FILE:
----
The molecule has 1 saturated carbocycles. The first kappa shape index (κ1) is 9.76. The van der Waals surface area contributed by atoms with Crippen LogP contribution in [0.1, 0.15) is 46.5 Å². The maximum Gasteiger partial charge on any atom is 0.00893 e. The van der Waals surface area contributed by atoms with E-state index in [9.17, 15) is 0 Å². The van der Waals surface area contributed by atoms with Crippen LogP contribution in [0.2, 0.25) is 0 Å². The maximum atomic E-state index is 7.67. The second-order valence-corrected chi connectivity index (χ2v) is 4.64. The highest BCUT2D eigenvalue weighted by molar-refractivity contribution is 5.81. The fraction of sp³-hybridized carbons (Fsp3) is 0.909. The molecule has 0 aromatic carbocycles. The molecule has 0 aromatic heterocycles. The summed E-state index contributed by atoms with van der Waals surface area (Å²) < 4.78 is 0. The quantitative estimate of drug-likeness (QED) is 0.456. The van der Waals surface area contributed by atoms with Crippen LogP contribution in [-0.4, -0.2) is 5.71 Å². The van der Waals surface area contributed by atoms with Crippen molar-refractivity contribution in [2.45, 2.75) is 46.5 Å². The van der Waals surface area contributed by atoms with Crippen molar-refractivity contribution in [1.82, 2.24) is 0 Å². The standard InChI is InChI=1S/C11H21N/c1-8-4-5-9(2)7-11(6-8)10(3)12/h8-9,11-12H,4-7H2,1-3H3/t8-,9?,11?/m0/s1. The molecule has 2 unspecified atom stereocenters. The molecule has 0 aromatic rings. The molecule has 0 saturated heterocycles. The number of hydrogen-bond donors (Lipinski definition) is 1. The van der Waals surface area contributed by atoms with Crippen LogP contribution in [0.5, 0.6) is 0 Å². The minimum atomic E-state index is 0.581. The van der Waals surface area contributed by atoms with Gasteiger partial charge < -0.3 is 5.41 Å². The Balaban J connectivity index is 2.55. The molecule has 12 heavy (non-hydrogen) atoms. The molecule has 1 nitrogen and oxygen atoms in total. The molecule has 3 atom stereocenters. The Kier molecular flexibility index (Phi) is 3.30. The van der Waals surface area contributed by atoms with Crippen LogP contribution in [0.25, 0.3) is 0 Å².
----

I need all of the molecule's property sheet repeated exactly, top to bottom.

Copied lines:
The molecule has 1 saturated carbocycles. The first kappa shape index (κ1) is 9.76. The van der Waals surface area contributed by atoms with Crippen LogP contribution in [0.1, 0.15) is 46.5 Å². The maximum Gasteiger partial charge on any atom is 0.00893 e. The van der Waals surface area contributed by atoms with E-state index in [9.17, 15) is 0 Å². The van der Waals surface area contributed by atoms with Crippen LogP contribution in [0.2, 0.25) is 0 Å². The maximum atomic E-state index is 7.67. The second-order valence-corrected chi connectivity index (χ2v) is 4.64. The highest BCUT2D eigenvalue weighted by molar-refractivity contribution is 5.81. The fraction of sp³-hybridized carbons (Fsp3) is 0.909. The molecule has 0 aromatic carbocycles. The molecule has 0 aromatic heterocycles. The summed E-state index contributed by atoms with van der Waals surface area (Å²) < 4.78 is 0. The quantitative estimate of drug-likeness (QED) is 0.456. The van der Waals surface area contributed by atoms with Crippen LogP contribution in [-0.4, -0.2) is 5.71 Å². The van der Waals surface area contributed by atoms with Crippen molar-refractivity contribution in [2.45, 2.75) is 46.5 Å². The van der Waals surface area contributed by atoms with Crippen molar-refractivity contribution in [1.82, 2.24) is 0 Å². The standard InChI is InChI=1S/C11H21N/c1-8-4-5-9(2)7-11(6-8)10(3)12/h8-9,11-12H,4-7H2,1-3H3/t8-,9?,11?/m0/s1. The molecule has 2 unspecified atom stereocenters. The molecule has 0 aromatic rings. The molecule has 0 saturated heterocycles. The number of hydrogen-bond donors (Lipinski definition) is 1. The van der Waals surface area contributed by atoms with Crippen LogP contribution in [0.5, 0.6) is 0 Å². The minimum atomic E-state index is 0.581. The van der Waals surface area contributed by atoms with Gasteiger partial charge < -0.3 is 5.41 Å². The Balaban J connectivity index is 2.55. The molecule has 12 heavy (non-hydrogen) atoms. The molecule has 1 nitrogen and oxygen atoms in total. The molecule has 3 atom stereocenters. The Kier molecular flexibility index (Phi) is 3.30. The van der Waals surface area contributed by atoms with Crippen LogP contribution in [0.25, 0.3) is 0 Å².